A group of IT security pros were asked to determine the “cost of failed trust” as it pertains to attacks targeting cryptographic keys and digital certificates, and they predicted that the average risk facing enterprises was $53 million over the next two years.
The study (PDF), released Thursday by the Ponemon Institute and underwritten by Venafi, included the responses of 2,300 individuals in Germany, France, Australia, the UK and the U.S. In the report, “risk” was defined as the possible damage of attacks occurring in any given organization looking two years ahead.
Overall, the estimated risk of attacks on keys and certs increased from the last time the survey was conducted in 2013. This year, the average risk was $53 million, up from $35 million in 2013 – a 51 percent increase. Broken down by cost, respondents believed the most costly attacks for organizations would involve misuse of mobile certificates ($126 million), weak cryptographic exploit ($114 million) and code-signing certificate misuse ($102 million).
Secure shell (SSH) key theft ($93 million), man-in-the-middle attacks ($90 million) and server certificate misuse ($73 million) also made the list.
Respondents also estimated that the total impact of an exploited enterprise mobility certificate, used with Wi-Fi, a virtual private network (VPN) or for mobile device management (MDM)/ enterprise mobility management (EMM), could cost an organization up to $126 million.
“Over the last two years, the average number of SSL/TLS and SSH keys and certificates has grown 34% to at least 23,922,” the report said. “This growth is driven from an increasing number of needs: from more focus on privacy following Edward Snowden's NSA revelations... to Google ranking sites with SSL/TLS and digital certificates more highly in its search results algorithm. As the number of keys and certificates grows, IT security teams are unable to keep up with what's trusted and what's not.”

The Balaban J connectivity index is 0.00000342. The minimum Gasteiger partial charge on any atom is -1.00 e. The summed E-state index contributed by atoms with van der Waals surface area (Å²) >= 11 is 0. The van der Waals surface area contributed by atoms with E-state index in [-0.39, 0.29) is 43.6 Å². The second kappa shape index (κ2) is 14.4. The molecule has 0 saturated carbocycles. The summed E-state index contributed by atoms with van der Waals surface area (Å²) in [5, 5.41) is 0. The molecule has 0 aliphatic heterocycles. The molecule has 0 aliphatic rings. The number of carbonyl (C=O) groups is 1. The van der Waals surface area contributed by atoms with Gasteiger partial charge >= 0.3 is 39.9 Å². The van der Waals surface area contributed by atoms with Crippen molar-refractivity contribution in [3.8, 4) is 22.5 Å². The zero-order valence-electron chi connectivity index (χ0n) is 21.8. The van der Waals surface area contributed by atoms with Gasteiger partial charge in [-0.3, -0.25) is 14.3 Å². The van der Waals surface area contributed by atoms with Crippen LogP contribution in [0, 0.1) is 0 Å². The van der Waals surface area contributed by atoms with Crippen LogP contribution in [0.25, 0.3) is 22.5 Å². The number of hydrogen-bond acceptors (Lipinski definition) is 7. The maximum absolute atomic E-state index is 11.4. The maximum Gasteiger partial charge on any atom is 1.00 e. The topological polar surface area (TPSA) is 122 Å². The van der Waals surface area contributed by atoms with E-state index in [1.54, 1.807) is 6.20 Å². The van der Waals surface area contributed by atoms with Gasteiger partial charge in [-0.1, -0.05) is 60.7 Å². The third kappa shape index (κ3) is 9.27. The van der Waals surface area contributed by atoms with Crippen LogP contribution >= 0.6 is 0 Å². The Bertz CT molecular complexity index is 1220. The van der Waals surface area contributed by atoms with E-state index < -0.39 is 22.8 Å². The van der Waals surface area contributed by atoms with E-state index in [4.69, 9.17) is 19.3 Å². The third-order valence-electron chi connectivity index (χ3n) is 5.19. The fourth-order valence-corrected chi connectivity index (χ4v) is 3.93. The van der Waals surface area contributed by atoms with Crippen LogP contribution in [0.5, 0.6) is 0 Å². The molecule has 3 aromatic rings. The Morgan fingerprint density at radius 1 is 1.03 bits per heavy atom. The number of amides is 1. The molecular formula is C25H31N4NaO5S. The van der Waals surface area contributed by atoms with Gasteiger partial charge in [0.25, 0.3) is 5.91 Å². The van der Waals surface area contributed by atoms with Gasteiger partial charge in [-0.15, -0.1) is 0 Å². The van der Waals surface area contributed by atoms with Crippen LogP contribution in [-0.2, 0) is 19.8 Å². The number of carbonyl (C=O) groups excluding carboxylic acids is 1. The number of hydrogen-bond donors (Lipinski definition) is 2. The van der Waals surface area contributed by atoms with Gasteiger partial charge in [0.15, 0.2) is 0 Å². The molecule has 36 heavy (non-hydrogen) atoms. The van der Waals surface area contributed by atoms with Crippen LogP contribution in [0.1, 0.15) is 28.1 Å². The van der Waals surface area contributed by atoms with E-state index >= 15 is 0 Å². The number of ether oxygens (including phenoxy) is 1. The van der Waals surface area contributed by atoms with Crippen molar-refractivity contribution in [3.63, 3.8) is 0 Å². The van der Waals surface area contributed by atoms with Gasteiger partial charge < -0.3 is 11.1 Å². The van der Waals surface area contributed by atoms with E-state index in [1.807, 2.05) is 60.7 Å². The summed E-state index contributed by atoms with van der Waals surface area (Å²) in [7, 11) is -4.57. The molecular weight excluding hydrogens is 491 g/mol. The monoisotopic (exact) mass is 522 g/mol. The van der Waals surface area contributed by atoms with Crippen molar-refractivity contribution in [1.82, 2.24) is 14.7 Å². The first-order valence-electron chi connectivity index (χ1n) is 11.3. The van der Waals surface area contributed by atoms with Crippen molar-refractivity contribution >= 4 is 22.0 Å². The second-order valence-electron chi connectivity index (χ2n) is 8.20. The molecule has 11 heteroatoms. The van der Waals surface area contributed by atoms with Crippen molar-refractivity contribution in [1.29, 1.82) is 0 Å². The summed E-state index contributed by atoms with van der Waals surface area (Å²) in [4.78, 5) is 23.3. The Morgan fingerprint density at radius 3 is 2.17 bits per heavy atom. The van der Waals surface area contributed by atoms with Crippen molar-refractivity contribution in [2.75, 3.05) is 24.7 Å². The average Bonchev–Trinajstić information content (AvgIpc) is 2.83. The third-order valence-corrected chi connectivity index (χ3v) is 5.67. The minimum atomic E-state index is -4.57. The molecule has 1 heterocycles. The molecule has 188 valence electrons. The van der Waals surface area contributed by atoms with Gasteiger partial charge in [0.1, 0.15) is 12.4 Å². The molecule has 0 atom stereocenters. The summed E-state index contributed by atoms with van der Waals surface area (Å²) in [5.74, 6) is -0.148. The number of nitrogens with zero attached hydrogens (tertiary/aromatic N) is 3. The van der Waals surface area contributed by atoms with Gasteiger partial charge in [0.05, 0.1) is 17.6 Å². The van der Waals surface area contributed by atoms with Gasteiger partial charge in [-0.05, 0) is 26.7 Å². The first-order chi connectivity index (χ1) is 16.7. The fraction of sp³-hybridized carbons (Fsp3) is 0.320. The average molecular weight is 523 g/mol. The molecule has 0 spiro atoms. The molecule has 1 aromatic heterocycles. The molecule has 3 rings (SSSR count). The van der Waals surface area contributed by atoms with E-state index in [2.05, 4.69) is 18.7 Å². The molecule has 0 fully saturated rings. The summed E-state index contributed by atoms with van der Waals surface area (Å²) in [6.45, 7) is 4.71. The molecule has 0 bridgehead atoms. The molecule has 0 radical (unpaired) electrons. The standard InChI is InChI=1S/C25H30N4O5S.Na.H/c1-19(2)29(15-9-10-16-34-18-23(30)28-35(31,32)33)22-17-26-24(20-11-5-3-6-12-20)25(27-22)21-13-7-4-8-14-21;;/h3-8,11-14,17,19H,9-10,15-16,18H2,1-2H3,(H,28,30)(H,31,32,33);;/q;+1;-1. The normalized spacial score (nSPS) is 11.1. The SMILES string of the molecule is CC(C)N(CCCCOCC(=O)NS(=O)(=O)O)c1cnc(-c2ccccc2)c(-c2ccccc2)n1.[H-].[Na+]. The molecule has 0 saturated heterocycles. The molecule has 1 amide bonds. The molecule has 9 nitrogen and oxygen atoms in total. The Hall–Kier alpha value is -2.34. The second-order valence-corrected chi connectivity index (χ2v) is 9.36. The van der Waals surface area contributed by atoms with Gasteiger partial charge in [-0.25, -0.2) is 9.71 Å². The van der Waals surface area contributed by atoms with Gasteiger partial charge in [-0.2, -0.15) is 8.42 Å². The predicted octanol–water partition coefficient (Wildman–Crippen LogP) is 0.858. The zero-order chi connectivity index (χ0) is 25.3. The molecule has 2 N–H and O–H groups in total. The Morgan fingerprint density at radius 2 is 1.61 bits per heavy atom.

The survey found, for instance, that 54 percent of IT security professionals didn't know where all of their keys and certificates were located. In 2013, fewer respondents (50 percent) faced the problem.
In a Thursday interview with SCMagazine.com, Kevin Bocek, vice president of security strategy and threat intelligence at Venafi, said that a major concern for organizations was management of enterprise mobile certificates as the use of mobile devices in work environments continues to mushroom.
“It's an unknown territory and I think it reflects why you get this angst over it,” Bocek said. “It was high on the list of threat concerns.” He later noted that, overall (not just in the mobile environment), “all of the organizations globally had experienced at least one attack on keys and certificates.”
The report offered four straightforward recommendations for security teams: to find all keys and certificates to know what's being used, to establish what should be trusted (through policy and automated security), and to “always know what's trusted” via continuous monitoring. Finally, teams were advised to remediate security issues by fixing and replacing vulnerable keys and certs.